bags....I like Lenox as well.....This is another example of the degree of choice.  A tally list would be interesting....
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Offline dgdrls

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Re: 7 deg or 10 deg?
« Reply #11 on: April 20, 2017, 08:58:41 pm »
Jeff....is there a way to start a tally list, like the other type of lists for...say....the one for years of experience or the others like that.  The reason is the varieties of degree use for soft or hard wood choice that seems to fluctuate.  I think it would be interesting, for this thread anyway, to see who uses what for what at what degree and such.  Just a thought Sir.

New thread and choose New Poll,  see if that works
you may have to make two, or work the question and responses a bit

D

Offline Cutting Edge

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Re: 7 deg or 10 deg?
« Reply #12 on: April 20, 2017, 09:10:38 pm »

 4 will cut anything ....


I agree with ladylake.  Especially with a 20hp engine

There is some good information later on in this thread:  http://www.forestryforum.com/board/index.php/topic,95291.0.html

The reason for including the link is specific to the discussion about gullet depth and the ability for the blade to remain stable.  The Kasco 4 deg has a much shallower gullet vs. the Kasco 7 deg.  You have to FEED blades with larger gullet capacity to get a good cut... which require a good bit of HP.

Nearly all my customers that have lower HP mills and have switched to the Kasco 4 deg have stayed with it because it performs extremely well, regardless of species.  Plus, they're able to produce a better product with much less issues more common with higher deg hook angle blades.

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Offline Carson-saws

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Re: 7 deg or 10 deg?
« Reply #13 on: April 20, 2017, 10:12:00 pm »
I would think including the various H/P and which "blade of choice" depending on hard or soft.  Is that something that a member can set up as far as the poll? Or is that something the skilled and talented hands of Jeff can, would, will, should, will think about, ponder, about doing?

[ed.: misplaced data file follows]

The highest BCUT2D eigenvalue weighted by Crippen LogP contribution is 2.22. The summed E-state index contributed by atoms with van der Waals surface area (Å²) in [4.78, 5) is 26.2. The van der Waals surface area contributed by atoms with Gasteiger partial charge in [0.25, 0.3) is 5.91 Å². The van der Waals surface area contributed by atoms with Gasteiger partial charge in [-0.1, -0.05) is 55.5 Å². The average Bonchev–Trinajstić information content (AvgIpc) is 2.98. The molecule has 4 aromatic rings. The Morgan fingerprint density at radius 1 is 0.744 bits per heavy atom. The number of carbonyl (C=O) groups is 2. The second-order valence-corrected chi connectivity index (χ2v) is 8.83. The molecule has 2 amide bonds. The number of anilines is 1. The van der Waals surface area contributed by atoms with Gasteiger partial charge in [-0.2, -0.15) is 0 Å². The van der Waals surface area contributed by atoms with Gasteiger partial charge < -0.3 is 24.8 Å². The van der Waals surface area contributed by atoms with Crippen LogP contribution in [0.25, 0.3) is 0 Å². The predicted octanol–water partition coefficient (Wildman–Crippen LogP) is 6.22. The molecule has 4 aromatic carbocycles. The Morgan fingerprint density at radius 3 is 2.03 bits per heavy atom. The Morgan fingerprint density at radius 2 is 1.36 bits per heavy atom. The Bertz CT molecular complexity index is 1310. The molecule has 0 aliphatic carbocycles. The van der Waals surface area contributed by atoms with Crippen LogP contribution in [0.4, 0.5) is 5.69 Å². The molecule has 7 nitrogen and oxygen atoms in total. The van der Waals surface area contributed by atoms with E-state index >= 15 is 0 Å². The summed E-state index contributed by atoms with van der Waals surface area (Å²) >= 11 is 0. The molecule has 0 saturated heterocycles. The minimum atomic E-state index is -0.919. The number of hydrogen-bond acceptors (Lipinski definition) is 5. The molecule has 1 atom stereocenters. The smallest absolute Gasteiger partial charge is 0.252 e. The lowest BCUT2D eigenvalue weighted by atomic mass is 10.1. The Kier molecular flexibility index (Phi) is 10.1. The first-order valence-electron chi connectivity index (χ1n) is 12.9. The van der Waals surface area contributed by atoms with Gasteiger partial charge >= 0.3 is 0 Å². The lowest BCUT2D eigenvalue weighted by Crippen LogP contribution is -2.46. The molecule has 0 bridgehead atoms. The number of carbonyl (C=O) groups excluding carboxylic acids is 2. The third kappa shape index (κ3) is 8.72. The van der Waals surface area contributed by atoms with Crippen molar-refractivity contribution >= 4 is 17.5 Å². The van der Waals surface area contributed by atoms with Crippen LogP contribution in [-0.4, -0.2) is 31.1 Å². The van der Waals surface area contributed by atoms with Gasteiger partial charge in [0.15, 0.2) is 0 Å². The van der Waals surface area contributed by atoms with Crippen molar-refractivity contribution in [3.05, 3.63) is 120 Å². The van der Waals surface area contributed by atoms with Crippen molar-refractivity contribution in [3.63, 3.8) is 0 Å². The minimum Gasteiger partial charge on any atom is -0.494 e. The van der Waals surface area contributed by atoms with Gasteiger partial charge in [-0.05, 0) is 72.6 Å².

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Online DDW_OR

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Re: 7 deg or 10 deg?
« Reply #14 on: April 20, 2017, 10:53:10 pm »
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Offline Brucer

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Re: 7 deg or 10 deg?
« Reply #15 on: April 20, 2017, 11:28:21 pm »
I've cut several hundred thousand board feet of Douglas-Fir with 10 blades -- no waves, no problems. I'm currently sawing Western Red Cedar, trying for maximum production of specific sizes, with 10 blades -- no waves, no problems. I've sawn small quantities of Lodgepole Pine, White Pine, and Ponderosa Pine with 10 blades -- no waves, no problems.

When I ran into some wide, dry White Spruce, I made waves. Serious waves. It was embarrassing (and the customer was not happy). I tried everything -- freshly sharpened blades, new blades from the box, checked the mill (and bladed) alignment, sawed slow, sawed fast -- nothing worked. So I called WM for advice and they suggested their new (at the time) 7 blades. I bought 3 to try, called the customer and told him to bring me some more Spruce cants, and zipped right through those cants without even a ripple :o :).
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Offline bandmiller2

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Re: 7 deg or 10 deg?
« Reply #16 on: April 23, 2017, 07:11:50 am »
I am solidly in the less is more camp when it comes to band hook. Most of the time I use around six degree hook. Its my understanding that 10 deg. bands feed a little easier on manually fed mills. In the beginning most mills were pushers and the 10's just carried over and became the standard. Frank C.